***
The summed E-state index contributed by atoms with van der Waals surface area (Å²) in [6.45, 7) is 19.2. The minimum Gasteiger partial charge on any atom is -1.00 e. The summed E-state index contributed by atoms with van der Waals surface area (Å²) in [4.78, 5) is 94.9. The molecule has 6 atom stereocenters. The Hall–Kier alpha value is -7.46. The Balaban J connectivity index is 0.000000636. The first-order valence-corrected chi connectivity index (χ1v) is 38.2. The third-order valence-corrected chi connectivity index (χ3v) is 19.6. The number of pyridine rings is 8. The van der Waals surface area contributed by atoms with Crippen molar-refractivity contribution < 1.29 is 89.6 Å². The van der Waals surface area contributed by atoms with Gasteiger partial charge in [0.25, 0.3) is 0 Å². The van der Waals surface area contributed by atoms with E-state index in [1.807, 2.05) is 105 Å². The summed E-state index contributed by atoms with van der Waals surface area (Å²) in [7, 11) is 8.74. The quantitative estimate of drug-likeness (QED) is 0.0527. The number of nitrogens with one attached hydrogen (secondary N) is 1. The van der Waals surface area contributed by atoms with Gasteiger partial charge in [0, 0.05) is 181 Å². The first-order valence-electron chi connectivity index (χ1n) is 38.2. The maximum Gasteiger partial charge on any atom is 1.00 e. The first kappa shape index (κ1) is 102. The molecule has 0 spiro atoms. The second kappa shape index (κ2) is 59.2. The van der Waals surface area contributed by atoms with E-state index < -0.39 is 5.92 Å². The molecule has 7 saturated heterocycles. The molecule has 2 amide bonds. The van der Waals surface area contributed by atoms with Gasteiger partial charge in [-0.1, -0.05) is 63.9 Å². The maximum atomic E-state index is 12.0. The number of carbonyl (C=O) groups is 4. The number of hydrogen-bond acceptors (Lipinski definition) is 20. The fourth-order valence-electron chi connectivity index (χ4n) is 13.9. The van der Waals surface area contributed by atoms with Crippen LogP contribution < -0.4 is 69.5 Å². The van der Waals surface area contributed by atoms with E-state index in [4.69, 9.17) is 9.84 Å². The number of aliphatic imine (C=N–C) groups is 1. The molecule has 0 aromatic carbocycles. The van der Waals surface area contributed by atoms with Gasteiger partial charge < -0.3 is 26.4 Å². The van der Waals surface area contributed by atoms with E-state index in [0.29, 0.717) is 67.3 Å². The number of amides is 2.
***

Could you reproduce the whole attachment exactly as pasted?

The summed E-state index contributed by atoms with van der Waals surface area (Å²) in [6.45, 7) is 19.2. The minimum Gasteiger partial charge on any atom is -1.00 e. The summed E-state index contributed by atoms with van der Waals surface area (Å²) in [4.78, 5) is 94.9. The molecule has 6 atom stereocenters. The Hall–Kier alpha value is -7.46. The Balaban J connectivity index is 0.000000636. The first-order valence-corrected chi connectivity index (χ1v) is 38.2. The third-order valence-corrected chi connectivity index (χ3v) is 19.6. The number of pyridine rings is 8. The van der Waals surface area contributed by atoms with Crippen molar-refractivity contribution < 1.29 is 89.6 Å². The van der Waals surface area contributed by atoms with Gasteiger partial charge in [0.25, 0.3) is 0 Å². The van der Waals surface area contributed by atoms with E-state index in [1.807, 2.05) is 105 Å². The summed E-state index contributed by atoms with van der Waals surface area (Å²) in [7, 11) is 8.74. The quantitative estimate of drug-likeness (QED) is 0.0527. The number of nitrogens with one attached hydrogen (secondary N) is 1. The van der Waals surface area contributed by atoms with Gasteiger partial charge in [0, 0.05) is 181 Å². The first-order valence-electron chi connectivity index (χ1n) is 38.2. The maximum Gasteiger partial charge on any atom is 1.00 e. The first kappa shape index (κ1) is 102. The molecule has 0 spiro atoms. The second kappa shape index (κ2) is 59.2. The van der Waals surface area contributed by atoms with E-state index < -0.39 is 5.92 Å². The molecule has 7 saturated heterocycles. The molecule has 2 amide bonds. The van der Waals surface area contributed by atoms with Gasteiger partial charge in [-0.1, -0.05) is 63.9 Å². The maximum atomic E-state index is 12.0. The number of carbonyl (C=O) groups is 4. The number of hydrogen-bond acceptors (Lipinski definition) is 20. The fourth-order valence-electron chi connectivity index (χ4n) is 13.9. The van der Waals surface area contributed by atoms with Crippen LogP contribution < -0.4 is 69.5 Å². The van der Waals surface area contributed by atoms with E-state index in [4.69, 9.17) is 9.84 Å². The number of aliphatic imine (C=N–C) groups is 1. The molecule has 0 aromatic carbocycles. The van der Waals surface area contributed by atoms with Gasteiger partial charge < -0.3 is 26.4 Å². The van der Waals surface area contributed by atoms with E-state index in [0.29, 0.717) is 67.3 Å². The number of amides is 2.